Thursday, 18 September 2014

Economics for Real People: Great Myths of the (First) Great Depression


Yes, the students are back, and they’re inviting you to tonight’s seminar at the Auckland University Economics Group for some sense and sensibility …

Several years on and, despite ourselves, we’re still mired in a slowdown that has now lasted longer, any by some measures has been deeper, as the original Great Depression.
Everyone knows about that first Great Depression—but is everything they know correct?
There are multiple lessons from the Great Depression for the times we live in now—if only we were in a position to draw them, and if only the history of the Great Depression wasn’t so encumbered with mythology.
We look at a few of the many myths around the Great Depression, and try to draw some lessons for today, asking:
    · Was the Depression really a Crisis of Capitalism?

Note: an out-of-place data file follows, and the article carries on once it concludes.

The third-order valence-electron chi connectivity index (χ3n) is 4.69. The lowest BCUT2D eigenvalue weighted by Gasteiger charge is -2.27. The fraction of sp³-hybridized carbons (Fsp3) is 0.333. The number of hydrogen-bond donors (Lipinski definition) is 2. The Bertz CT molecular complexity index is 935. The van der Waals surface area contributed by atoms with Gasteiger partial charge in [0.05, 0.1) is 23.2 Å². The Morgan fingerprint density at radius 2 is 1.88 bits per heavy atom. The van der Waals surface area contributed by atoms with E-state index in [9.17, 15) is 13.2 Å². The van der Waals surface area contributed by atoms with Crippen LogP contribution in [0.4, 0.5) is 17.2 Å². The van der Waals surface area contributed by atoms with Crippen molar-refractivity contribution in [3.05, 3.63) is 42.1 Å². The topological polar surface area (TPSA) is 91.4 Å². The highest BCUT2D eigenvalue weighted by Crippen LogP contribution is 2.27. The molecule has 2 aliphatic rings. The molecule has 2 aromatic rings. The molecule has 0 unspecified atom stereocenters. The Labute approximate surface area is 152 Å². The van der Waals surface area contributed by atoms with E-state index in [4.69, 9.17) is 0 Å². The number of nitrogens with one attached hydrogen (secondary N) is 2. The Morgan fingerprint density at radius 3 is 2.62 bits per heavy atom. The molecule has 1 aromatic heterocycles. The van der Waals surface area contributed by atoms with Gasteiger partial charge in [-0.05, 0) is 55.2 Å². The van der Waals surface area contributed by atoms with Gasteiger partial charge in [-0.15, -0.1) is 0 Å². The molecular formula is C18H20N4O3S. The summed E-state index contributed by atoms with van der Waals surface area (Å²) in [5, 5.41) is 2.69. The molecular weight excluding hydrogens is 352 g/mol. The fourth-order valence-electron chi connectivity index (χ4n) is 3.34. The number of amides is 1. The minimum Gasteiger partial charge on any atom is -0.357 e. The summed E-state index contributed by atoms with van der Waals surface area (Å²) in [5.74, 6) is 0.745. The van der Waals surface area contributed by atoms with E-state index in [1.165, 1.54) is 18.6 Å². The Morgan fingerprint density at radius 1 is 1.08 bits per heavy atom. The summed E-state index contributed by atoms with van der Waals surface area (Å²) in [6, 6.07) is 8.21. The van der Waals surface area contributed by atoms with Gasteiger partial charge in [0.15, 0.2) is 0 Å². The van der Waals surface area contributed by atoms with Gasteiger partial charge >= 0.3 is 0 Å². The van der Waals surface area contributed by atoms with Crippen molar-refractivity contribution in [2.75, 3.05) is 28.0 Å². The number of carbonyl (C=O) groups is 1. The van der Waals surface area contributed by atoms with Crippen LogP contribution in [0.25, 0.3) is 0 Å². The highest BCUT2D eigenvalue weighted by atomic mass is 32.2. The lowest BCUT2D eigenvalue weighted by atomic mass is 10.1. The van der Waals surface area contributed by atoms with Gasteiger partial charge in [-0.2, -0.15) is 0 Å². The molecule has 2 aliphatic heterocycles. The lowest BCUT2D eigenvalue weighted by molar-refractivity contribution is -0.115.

· Which great economist (whose theories are stilled followed today) lost his shirt in the Crash he never
       saw coming?
    · Did the Fed really do too little to help? Or too much?
    · Did Herbert Hoover just sit back and watch things get worse? Or make it worse?
    · Was Franklin Roosevelt chiefly responsible for getting the US back on track? Was Michael Joseph
      Savage the maestro here in NZ?
     · Did World War II finally bring about the Recovery?
Join us as we examine these stories and many more about the FIRST Great Depression.
   Date: Thursday, September 18, 2014
    Time: 6-7pm
   Location: Case Room Two, Level Zero, University of Auckland Business School
                             (plenty of parking in the Business School basement, off Grafton Rd)
All welcome!


  1. Read Murray Rothbard's book on America's depression a few times. But as it was a world wide depression are there any other books as good which looked at what was happening around the world?

    Remember clearly being told at school that Hoover sat on his hands & hence the economy didn't recover and it wasn't until Roosevelt stepped up that things improved.

  2. "The Great Depression" by Lionel Robbins; "Rethinking the Great Depression" by Gene Smiley; "The Forgotten Man: A New History of the Great Depression" by Amity Shlaes to begin with.

  3. Yep, all four appear on the reading lists for tonight. :-)


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